Southeast watermelon growers delivered a flavorful crop this year that yielded a sweet price at the market, said Mark Arney, executive director of the National Watermelon Promotion Board.
“We’re happy, we’re happy for the guys. Obviously, the guys that didn’t have a crop, it doesn’t matter how hot the market is, they’re not going to make money. We feel terrible for those guys,” Arney said. “The crop has been excellent quality, that’s helped.”
Carr Hussey, a watermelon farmer in Florida and Alabama and chairman of the board of the Florida Watermelon Association, said in early July that prices were averaging 22 cents per pound. It was a huge increase from the 14 cents growers had grown accustomed to in previous seasons.
Watermelons were in high demand due in large part to the short supply. Georgia acreage decreased almost 4,000 acres this year. Imports from Mexico were down 10% overall for the season, according to Arney. Because of weather-related issues, Georgia’s crop did not start until 7 to 10 days later than normal.
Typically, Georgia and North Florida harvest watermelons at about the same time, which could lead to a surplus on Memorial Day weekend. That did not happen this year, however.
There were even fears of a shortage at various times during the growing season.
“You had a combination of the lateness of Georgia, of the Mexican crop being down around 10% overall for the season and the flavor being exceptional. All of those things brought a situation where you did have a shortage,” said Arney, who’s concerned about the current impact that Hurricane Isaias will have on watermelon production along the Atlantic Coast. “Who knows, there may even be more of a shortage (now) with the weather. Watermelons like rain, but too much rain means the guys can’t get into the fields if they’re using these school buses to harvest. They have to wait until things dry out. That could delay as well.”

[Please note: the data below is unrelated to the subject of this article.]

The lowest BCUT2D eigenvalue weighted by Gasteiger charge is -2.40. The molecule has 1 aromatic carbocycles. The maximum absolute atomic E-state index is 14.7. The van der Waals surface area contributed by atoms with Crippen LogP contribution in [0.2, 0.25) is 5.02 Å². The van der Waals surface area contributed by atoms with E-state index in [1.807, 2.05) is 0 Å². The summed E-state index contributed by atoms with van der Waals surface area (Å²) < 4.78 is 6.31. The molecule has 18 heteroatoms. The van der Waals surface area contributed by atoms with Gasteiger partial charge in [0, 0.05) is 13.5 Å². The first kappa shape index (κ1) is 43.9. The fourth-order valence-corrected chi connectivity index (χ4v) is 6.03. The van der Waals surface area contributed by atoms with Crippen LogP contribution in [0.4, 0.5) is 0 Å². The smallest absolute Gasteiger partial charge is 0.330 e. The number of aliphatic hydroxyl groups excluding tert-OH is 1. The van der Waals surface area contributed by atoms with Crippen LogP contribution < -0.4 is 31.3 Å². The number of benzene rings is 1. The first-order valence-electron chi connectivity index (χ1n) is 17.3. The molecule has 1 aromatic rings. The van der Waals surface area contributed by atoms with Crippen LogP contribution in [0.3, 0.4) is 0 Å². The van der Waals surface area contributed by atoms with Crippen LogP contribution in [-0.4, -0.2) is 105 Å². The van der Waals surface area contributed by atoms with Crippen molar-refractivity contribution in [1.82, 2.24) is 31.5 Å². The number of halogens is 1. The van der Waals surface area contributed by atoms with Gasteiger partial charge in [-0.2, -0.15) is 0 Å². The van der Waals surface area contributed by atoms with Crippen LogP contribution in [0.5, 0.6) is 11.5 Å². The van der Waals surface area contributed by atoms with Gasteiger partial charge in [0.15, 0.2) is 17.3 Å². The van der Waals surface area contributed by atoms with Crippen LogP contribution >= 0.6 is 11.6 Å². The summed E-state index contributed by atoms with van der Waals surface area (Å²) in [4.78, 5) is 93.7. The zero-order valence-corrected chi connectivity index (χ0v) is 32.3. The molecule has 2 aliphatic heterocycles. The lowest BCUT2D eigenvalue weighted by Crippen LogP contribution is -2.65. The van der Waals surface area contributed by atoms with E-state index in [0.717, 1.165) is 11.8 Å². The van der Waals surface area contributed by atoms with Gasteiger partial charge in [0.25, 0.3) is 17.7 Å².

Little Impact From COVID-19
While COVID-19 impacted the food service industry, as restaurants closed in response to the pandemic, watermelons were not one of commodities that felt the brunt of the impact.
“The first couple of weeks it was panic time. We saw some pretty big slumps. Then all of a sudden, things started taking off. It was like, wow, what’s going on. Well, No. 1, flavor has been really good. I had one grower describe it as a vintage year. He’s been in the watermelon business forever and said, ‘I can’t remember a crop with this good of a flavor.’ That certainly helped,” Arney said. “I think produce in general is up because so many people are sheltered and can’t go to restaurants even though there’s been a little bit of openings. But because so many people are not eating in restaurants; they’ve got to eat, so they’re going to either order online or go to the grocery store. Watermelon’s a great bargain. It’s healthy.
“Watermelon’s an excellent source of Vitamin C and it’s also probably one of the better bargains, if not the best bargain for fruits at costs per serving, which is around 17 cents.”